Pitched roofing courses run for 23 days over a 12-month period and cover a range of topics: from employment rights, working at height, general health and safety, asbestos awareness and first aid; through to the usual roofing disciplines of plain tile, natural slate and lead dressing.
“A typical day for me starts at seven thirty”, says Alan. “We get the computer and tea on, ready for when the trainees arrive at eight thirty. There’s normally six in a group, and the first hour of the day is spent on a presentation and discussion – either about the last session or the day ahead”.
“We try to cover health and safety every session too – we could do it in one go, but in a block, you run the risk of losing their attention.”
“Then it’s all about practical skills until about three o’clock, when we strip the rigs, tidy up and go back to the classroom for a debrief. It’s always based around questions: what have they done right? What have they done wrong? And what should they have done? It creates discussion and the lessons of the day are better remembered”.
The trainees knock off at around four, yet the day for Julie and Alan doesn’t end there, as there is preparation for the next session to be done, plus the usual administration of any business; which keeps them both occupied until six or seven most days.
One thing Alan would like to see is more support from manufacturers: “The level of support depends on the company. BMI is very good, and we have always enjoyed a high level of support – both in terms of their trainers visiting us and product donations. These products give students the opportunities to work on different types of materials, and experience varied systems: as they would in life.”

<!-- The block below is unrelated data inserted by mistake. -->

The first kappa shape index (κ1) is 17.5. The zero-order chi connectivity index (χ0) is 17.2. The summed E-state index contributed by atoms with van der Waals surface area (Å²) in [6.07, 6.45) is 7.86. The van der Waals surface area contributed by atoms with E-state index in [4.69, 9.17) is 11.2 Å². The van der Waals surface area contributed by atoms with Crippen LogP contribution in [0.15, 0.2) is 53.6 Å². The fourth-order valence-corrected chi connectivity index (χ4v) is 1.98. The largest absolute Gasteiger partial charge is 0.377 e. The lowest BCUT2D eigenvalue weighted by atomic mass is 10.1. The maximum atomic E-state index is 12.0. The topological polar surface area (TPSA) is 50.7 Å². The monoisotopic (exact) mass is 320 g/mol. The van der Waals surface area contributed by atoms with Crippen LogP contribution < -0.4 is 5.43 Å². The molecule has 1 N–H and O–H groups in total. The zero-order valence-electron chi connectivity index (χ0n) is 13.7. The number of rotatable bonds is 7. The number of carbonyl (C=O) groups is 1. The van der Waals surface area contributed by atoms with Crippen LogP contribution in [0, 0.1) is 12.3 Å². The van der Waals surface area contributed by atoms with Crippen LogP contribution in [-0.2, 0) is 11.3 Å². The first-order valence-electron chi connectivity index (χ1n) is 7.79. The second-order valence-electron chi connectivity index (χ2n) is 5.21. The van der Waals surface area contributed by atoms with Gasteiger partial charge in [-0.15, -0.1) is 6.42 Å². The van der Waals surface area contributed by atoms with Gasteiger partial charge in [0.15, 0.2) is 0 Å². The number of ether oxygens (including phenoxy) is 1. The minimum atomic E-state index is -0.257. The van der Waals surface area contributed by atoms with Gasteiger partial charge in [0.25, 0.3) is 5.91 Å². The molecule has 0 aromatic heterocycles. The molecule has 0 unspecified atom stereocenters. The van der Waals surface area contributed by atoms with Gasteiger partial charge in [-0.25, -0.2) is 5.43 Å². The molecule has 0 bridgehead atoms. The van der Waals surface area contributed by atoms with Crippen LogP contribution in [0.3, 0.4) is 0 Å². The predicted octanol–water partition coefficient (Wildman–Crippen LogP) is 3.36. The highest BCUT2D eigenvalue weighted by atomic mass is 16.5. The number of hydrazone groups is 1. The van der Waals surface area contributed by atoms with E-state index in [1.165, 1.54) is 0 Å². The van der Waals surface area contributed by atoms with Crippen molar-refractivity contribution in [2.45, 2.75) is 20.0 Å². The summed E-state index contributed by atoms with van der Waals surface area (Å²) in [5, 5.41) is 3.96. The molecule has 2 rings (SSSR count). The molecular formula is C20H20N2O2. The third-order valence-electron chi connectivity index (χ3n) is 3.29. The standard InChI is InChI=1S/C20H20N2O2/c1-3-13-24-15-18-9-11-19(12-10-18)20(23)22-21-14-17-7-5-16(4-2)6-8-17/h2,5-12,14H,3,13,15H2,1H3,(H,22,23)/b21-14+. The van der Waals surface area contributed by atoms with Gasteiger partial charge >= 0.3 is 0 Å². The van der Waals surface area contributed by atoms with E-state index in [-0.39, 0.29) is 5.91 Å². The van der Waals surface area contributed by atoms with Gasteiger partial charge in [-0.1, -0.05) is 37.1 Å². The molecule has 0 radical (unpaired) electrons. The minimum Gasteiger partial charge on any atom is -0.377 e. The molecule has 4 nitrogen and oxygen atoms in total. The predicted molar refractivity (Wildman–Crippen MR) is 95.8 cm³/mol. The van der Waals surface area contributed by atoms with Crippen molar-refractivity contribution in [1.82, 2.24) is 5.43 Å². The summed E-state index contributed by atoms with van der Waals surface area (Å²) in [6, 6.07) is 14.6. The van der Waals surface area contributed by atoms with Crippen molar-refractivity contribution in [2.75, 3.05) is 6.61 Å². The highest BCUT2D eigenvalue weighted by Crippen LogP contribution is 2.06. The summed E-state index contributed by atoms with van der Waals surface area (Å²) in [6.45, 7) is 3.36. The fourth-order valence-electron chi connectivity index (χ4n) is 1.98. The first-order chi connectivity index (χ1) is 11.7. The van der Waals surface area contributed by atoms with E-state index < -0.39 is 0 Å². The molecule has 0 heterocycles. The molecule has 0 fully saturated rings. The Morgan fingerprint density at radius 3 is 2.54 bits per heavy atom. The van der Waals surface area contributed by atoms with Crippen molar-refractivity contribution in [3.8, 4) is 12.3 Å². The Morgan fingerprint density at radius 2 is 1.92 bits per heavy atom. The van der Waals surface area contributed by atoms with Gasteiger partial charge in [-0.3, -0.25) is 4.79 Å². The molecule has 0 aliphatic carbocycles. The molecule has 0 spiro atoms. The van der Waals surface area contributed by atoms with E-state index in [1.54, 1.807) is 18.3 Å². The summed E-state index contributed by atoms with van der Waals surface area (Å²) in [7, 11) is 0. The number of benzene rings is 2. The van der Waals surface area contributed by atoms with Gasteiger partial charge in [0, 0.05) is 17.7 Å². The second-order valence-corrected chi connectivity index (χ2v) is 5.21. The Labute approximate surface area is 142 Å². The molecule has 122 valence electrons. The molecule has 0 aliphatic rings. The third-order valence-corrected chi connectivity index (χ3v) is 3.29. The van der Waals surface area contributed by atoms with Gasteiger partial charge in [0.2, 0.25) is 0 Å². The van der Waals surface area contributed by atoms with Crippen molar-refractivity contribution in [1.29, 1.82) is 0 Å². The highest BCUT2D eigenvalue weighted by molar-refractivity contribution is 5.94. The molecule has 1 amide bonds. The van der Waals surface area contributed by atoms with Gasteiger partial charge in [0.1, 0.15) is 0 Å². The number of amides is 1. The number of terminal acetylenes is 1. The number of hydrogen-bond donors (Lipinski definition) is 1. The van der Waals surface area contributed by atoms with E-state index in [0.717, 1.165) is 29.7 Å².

He’s also keen on the BMI Apprentice of the Year competition – not a complete surprise given his track in the event. Although not initially: “I was a bit sceptical at first and wasn’t sure if it’d be worth the trainees’ effort. However, in the end, I was very impressed. The competition itself was brilliant and it really stretched the apprentices – you could actually see them growing. This is typical of the investment that the company makes in our industry,” he commented.
Any trainee or apprentice roofer in the South West looking to hone their skills need look no further than RoofTrain. Between them, Julie and Alan have really created a centre at which to become a master of the roofing arts and don’t worry – your name doesn’t have to be Tom either!
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Band of Builders and BMI team up for community project
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Ford motors on
Nine months after winning the BMI Apprentice of the Year for pitched roofing, Roofing Today caught up with Matt Ford on a roof in Hertfordshire to chat about the competition, what he’s doing now and where he sees himself in the future.